How does budget address sustainability?
Here in the UK the Autumn budget is a big thing, even if only for policy wonks and reporters. Everyone else generally tries to ignore it or remain in a state of denial, particularly regarding the downward revisions of our economic growth prospects. However, behind the rather tedious statements, analysis and inevitable knee-jerk reactions, the budget is a serious matter, not least because of what it indicates for sustainability. The budget signals and enacts the government’s priorities and how it intends to use economic instruments to achieve its objectives. In short, putting its (our) money where its mouth is.
There’s plenty of near instant analysis, comment, and critique to be found, but we’re just going to concentrate on some of the apparent headlines for sustainability and what the budget means for some key issues.
Diesel is currently a hot (smoking?) issue. There was plenty of speculation prior to today about increased taxation on diesel users. In practice, the Government will be increasing the tax rate in April 2018 for new diesel cars that don’t meet the latest standard – by a small amount. This measure does not include vans (no doubt to pacify white van man and woman). Increased revenues will be used to fund action on air quality, with a new fund of £220m to support the development of local air quality plans. However, the planned rise in 2018 on fuel duty (petrol and diesel) will be scrapped for the eighth consecutive year. This will help those (many) struggling with household costs but provide little incentive to reduce fossil fuels. Previous governments encouraged the purchase of diesel cars for their lower carbon emissions and they have helped contribute to what’s been termed a public health emergency in air pollution. However, there was no sign of a diesel ‘scrappage scheme’ to assist owners of older and dirtier cars to replace them with cleaner ones.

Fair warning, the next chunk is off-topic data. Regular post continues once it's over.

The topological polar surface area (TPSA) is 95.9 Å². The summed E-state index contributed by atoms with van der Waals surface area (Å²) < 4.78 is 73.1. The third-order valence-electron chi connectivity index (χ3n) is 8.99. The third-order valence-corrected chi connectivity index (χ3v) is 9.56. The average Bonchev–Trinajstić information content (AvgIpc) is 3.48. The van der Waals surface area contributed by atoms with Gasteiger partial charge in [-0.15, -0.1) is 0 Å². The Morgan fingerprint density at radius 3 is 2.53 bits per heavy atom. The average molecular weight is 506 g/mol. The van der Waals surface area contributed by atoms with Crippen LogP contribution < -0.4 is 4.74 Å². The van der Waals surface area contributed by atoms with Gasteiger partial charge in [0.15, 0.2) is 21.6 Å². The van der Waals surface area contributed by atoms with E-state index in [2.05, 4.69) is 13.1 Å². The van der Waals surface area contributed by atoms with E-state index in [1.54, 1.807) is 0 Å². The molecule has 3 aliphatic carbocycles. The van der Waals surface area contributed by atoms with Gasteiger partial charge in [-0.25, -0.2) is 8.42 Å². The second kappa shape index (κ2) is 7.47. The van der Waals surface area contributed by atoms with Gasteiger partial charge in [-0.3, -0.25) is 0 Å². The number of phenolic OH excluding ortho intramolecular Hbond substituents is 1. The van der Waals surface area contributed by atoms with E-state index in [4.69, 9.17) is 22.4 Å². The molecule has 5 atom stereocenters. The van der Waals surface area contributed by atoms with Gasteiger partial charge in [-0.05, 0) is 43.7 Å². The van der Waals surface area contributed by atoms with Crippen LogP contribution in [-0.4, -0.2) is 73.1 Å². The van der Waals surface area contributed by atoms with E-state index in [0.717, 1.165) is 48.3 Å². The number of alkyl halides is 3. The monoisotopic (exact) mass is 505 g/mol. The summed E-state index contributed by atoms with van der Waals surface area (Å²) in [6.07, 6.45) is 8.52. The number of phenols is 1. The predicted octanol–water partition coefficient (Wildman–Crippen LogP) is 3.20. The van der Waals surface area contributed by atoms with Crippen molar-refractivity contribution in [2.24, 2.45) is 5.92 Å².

Housing & social support
The headline announcement for the 2017 budget was the scrapping of stamp duty for first time buyers on homes up to £300,000. This will likely help those looking to buy but many economic commentators think it will simply create enough wriggle room for the housing market to warm up again and drive price inflation. For those without £300,000 there was some funding for housing pilot schemes in Manchester, West Midlands, and Liverpool to tackle rough sleeping. On new housing there was a raft of wider measures to stimulate housebuilding headlining with a promised £44bn capital funding to help build 300,000 homes a year by the mid-2020s.
Turning to the universal credit system, the government’s overhaul of social security payments, the budget has introduced money to remove the 7 day waiting period for new claimants. This will reduce overall waiting time and hence some of the potential hardships the scheme has been criticised for.
Responses to climate issues have been rather mixed. The Chancellor announced new tax breaks for North Sea Oil companies to “encourage new entrants bring fresh investment to a basin that still holds up to 20 billion barrels of oil”.